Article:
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Oncolytic activity of a coxsackievirus B3 strain in human endometrial cancer cell lines.

Oncolytic activity of a coxsackievirus B3 strain in human endometrial cancer cell lines.
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Lin Y, Wang W, Wan J, Yang Y, Fu W, Pan D, Cai L, Cheng T, Huang X, Wang Y,


Lin Y, Wang W, Wan J, Yang Y, Fu W, Pan D, Cai L, Cheng T, Huang X, Wang Y, (click to view)

Lin Y, Wang W, Wan J, Yang Y, Fu W, Pan D, Cai L, Cheng T, Huang X, Wang Y,

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Virology journal 2018 04 1015(1) 65 doi 10.1186/s12985-018-0975-x

Abstract
BACKGROUND
Endometrial cancer (EC) is one of the most common gynecological malignancies globally. Although progress has been made in surgical and other adjuvant therapies, there is still a great need to develop new approaches to further reduce the incidence and mortality of EC. Oncolytic virotherapy offers a novel promising option of cancer treatment and has demonstrated good efficacy in preclinical models and clinical trials. However, only few oncolytic viruses have been tested for EC treatment. In this study, the potential of an oncolytic coxsackievirus B3 (CV-B3) strain 2035A (CV-B3/2035A) was investigated as a novel biotherapeutic agent against EC.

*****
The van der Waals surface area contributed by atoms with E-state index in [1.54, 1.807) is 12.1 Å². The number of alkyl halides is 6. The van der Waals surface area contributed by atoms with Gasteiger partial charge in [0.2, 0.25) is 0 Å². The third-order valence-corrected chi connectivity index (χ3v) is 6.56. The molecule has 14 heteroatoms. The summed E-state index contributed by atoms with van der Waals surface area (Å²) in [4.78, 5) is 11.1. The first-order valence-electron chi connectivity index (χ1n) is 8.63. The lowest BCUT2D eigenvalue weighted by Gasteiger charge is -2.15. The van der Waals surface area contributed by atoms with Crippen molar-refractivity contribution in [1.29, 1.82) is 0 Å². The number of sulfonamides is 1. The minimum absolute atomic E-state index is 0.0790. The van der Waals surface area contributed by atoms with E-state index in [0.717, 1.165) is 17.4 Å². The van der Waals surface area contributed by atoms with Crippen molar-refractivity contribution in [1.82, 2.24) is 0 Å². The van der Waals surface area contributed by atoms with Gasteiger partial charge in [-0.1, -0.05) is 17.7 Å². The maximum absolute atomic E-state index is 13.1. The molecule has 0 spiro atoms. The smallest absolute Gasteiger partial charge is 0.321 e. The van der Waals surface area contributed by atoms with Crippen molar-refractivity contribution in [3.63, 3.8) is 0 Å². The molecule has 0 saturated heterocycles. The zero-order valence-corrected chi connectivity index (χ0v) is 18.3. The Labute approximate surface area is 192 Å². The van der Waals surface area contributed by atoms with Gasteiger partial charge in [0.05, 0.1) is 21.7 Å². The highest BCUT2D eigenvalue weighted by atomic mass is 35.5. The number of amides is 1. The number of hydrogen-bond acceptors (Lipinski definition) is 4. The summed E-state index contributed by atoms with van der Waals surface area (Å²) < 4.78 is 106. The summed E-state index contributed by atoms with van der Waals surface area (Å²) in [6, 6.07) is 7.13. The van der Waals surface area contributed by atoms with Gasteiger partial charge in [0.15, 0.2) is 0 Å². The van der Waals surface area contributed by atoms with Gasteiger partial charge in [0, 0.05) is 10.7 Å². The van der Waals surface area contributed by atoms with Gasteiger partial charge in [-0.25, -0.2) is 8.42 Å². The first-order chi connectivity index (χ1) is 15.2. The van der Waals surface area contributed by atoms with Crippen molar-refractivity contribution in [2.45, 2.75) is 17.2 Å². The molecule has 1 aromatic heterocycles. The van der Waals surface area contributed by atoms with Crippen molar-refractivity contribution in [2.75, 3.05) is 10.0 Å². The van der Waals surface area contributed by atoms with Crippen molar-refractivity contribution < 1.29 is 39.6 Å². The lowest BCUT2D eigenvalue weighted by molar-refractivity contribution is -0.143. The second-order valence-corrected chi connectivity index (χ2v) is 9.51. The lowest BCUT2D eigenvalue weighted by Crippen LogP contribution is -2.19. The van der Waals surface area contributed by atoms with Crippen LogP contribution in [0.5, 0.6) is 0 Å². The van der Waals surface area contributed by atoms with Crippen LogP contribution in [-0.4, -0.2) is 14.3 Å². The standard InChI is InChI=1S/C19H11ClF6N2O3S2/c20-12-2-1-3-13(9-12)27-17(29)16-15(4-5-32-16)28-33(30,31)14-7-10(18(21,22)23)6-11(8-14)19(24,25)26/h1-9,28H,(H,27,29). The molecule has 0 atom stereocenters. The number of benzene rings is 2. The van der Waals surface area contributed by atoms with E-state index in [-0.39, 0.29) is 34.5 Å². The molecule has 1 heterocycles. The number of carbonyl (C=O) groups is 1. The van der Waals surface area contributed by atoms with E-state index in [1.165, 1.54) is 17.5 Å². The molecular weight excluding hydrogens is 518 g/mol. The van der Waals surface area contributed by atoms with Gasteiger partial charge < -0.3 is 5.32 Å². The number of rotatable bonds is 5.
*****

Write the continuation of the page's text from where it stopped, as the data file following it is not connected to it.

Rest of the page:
METHODS
Human EC cell lines (Ishikawa, HEC-1-A and HEC-1-B) were infected with CV-B3/2035A, and viral replication and cytotoxic effects were evaluated in vitro. CV-B3/2035A-induced oncolysis was also investigated in nude mice bearing EC xenografts in vivo and in patient-derived EC samples ex vivo.

RESULTS
Human EC cell lines expressing different levels of CAR and DAF were all susceptible to infection by CV-B3/2035A and supported efficient viral replication in vitro. In the EC xenograft/nude mouse model, both intratumoral and intravenous administrations of CV-B3-2035A exerted significant therapeutic effects against pre-established EC tumors without causing significant treatment-related toxicity and mortality in nude mice. Moreover, CV-B3/2035A treatment resulted in decreased viability of patient-derived EC samples ex vivo.

CONCLUSIONS
CV-B3/2035A showed oncolytic activity in human EC cell lines both in vitro and in vivo as well as in patient-derived EC samples ex vivo and thus could be used as an alternative virotherapy agent for the treatment of EC.

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